19. Announced on Facebook a few days ago: T-55A, Czech and Polish production. T-55AM2B, Czech and Polish version of the T-55AM. Mike. Edit: added scale to topic title!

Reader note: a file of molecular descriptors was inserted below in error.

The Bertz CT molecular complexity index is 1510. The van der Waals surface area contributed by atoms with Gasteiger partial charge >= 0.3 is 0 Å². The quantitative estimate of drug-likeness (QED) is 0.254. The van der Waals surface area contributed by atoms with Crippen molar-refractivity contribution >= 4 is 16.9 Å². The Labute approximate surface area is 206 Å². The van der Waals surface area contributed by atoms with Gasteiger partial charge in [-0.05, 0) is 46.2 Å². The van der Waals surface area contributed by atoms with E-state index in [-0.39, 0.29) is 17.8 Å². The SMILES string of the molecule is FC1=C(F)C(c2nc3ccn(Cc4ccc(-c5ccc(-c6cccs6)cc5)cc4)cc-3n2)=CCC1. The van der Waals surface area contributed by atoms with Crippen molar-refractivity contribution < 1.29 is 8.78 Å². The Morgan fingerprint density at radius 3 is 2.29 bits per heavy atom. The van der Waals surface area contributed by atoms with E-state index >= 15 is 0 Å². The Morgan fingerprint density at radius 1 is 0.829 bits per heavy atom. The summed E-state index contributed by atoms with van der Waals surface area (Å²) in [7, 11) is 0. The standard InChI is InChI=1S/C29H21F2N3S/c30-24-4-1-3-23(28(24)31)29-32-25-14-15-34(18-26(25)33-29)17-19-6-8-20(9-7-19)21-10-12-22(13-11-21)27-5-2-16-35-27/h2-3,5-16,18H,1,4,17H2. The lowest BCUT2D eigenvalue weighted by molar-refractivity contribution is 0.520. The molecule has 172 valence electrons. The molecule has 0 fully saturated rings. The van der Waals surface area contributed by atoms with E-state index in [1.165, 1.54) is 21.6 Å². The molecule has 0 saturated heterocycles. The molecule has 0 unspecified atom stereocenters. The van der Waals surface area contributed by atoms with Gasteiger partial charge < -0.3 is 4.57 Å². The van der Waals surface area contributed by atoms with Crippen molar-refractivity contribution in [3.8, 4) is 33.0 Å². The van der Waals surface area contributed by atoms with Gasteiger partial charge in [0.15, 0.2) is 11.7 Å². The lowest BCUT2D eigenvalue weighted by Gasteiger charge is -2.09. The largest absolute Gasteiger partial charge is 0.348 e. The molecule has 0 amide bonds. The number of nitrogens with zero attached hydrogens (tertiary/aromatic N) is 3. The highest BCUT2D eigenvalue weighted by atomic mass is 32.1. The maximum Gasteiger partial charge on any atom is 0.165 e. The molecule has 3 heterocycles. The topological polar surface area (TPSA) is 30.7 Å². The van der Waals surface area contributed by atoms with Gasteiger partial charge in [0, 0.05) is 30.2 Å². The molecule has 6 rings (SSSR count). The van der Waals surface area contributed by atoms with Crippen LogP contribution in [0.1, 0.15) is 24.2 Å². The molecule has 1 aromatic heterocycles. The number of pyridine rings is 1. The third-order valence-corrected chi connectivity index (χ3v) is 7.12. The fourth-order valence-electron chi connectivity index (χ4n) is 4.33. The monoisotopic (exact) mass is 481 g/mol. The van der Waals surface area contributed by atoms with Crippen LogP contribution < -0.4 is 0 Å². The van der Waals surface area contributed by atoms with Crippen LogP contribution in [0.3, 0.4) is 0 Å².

20. I bought this kit when it first came out and decided after doing so much SciFi stuff this year that a nice normal piece of Modern British Armour would make a nice change. So I started on this kit: Its an odd kit, there seems to be construction steps in there that exist only to push up the parts count! It goes together pretty well however, the only filler I needed was the part that fits under the gun mantlet in the turret. I built it all closed up because I couldn't be bothered hunting for figures with the correct gear for 1991. I decided to build the one in the kit labelled "unidetified BATUS, 1991" as this was the only British option given. That said the painting guide was decidedly rubbish, but thankfully my Google-fu came to the rescue to give me photos of the real things I could use to get the small details correct. Its painted with Tamiya paints - I used Nato Green and a mix of Desert Yellow, Buff and something else I can't remember to get an approximately correct sand colour for this era. I added some chain, stowage and some camo net from the spares box. One of the lenses for the headlight pinged off into some parallel dimension so I had to substitute for Micro Krystal Klear instead! I'm not a Chieftain expert, so any mistake please forgive me I think that will be my final final for 2016!